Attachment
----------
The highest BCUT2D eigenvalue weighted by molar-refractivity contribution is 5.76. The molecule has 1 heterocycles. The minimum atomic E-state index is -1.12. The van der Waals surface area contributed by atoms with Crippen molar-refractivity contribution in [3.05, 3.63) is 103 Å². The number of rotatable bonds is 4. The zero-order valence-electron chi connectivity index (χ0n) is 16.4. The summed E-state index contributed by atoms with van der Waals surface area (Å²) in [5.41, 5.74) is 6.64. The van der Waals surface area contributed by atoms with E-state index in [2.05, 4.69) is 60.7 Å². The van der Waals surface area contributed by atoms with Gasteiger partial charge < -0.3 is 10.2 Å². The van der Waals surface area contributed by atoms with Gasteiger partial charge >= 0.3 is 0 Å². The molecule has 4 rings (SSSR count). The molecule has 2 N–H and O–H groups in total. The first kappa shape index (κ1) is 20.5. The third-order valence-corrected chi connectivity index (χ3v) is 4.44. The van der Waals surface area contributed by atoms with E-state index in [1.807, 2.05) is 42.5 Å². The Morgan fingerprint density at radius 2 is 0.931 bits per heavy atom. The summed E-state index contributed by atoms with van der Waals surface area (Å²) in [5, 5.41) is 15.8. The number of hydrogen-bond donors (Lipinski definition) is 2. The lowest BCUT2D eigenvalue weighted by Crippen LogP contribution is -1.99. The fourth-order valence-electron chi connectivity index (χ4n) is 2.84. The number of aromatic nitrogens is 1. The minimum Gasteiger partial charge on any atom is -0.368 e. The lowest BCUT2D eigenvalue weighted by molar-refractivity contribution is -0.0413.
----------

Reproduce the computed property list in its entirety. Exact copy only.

The highest BCUT2D eigenvalue weighted by molar-refractivity contribution is 5.76. The molecule has 1 heterocycles. The minimum atomic E-state index is -1.12. The van der Waals surface area contributed by atoms with Crippen molar-refractivity contribution in [3.05, 3.63) is 103 Å². The number of rotatable bonds is 4. The zero-order valence-electron chi connectivity index (χ0n) is 16.4. The summed E-state index contributed by atoms with van der Waals surface area (Å²) in [5.41, 5.74) is 6.64. The van der Waals surface area contributed by atoms with E-state index in [2.05, 4.69) is 60.7 Å². The van der Waals surface area contributed by atoms with Gasteiger partial charge < -0.3 is 10.2 Å². The van der Waals surface area contributed by atoms with Gasteiger partial charge >= 0.3 is 0 Å². The molecule has 4 rings (SSSR count). The molecule has 2 N–H and O–H groups in total. The first kappa shape index (κ1) is 20.5. The third-order valence-corrected chi connectivity index (χ3v) is 4.44. The van der Waals surface area contributed by atoms with E-state index in [1.807, 2.05) is 42.5 Å². The Morgan fingerprint density at radius 2 is 0.931 bits per heavy atom. The summed E-state index contributed by atoms with van der Waals surface area (Å²) in [5, 5.41) is 15.8. The number of hydrogen-bond donors (Lipinski definition) is 2. The lowest BCUT2D eigenvalue weighted by Crippen LogP contribution is -1.99. The fourth-order valence-electron chi connectivity index (χ4n) is 2.84. The number of aromatic nitrogens is 1. The minimum Gasteiger partial charge on any atom is -0.368 e. The lowest BCUT2D eigenvalue weighted by molar-refractivity contribution is -0.0413.